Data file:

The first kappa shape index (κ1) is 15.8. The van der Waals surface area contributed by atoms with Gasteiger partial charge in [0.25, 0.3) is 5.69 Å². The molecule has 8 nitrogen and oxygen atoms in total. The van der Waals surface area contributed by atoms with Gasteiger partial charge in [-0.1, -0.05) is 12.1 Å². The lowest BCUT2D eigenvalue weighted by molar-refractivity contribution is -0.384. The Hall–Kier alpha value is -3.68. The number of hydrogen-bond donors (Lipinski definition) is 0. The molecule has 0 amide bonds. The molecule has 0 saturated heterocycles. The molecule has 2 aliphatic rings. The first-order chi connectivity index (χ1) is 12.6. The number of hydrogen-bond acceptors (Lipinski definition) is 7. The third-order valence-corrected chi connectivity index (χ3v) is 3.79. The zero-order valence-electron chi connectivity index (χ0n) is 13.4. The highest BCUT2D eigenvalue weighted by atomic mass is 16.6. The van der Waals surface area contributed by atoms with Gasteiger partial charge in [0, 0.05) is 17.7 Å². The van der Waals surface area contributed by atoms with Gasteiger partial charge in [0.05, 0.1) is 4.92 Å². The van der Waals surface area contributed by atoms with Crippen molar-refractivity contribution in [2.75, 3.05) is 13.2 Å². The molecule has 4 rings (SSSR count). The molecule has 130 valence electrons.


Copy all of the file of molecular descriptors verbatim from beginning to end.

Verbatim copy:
The first kappa shape index (κ1) is 15.8. The van der Waals surface area contributed by atoms with Gasteiger partial charge in [0.25, 0.3) is 5.69 Å². The molecule has 8 nitrogen and oxygen atoms in total. The van der Waals surface area contributed by atoms with Gasteiger partial charge in [-0.1, -0.05) is 12.1 Å². The lowest BCUT2D eigenvalue weighted by molar-refractivity contribution is -0.384. The Hall–Kier alpha value is -3.68. The number of hydrogen-bond donors (Lipinski definition) is 0. The molecule has 0 amide bonds. The molecule has 0 saturated heterocycles. The molecule has 2 aliphatic rings. The first-order chi connectivity index (χ1) is 12.6. The number of hydrogen-bond acceptors (Lipinski definition) is 7. The third-order valence-corrected chi connectivity index (χ3v) is 3.79. The zero-order valence-electron chi connectivity index (χ0n) is 13.4. The highest BCUT2D eigenvalue weighted by atomic mass is 16.6. The van der Waals surface area contributed by atoms with Gasteiger partial charge in [0, 0.05) is 17.7 Å². The van der Waals surface area contributed by atoms with Gasteiger partial charge in [0.05, 0.1) is 4.92 Å². The van der Waals surface area contributed by atoms with Crippen molar-refractivity contribution in [2.75, 3.05) is 13.2 Å². The molecule has 4 rings (SSSR count). The molecule has 130 valence electrons.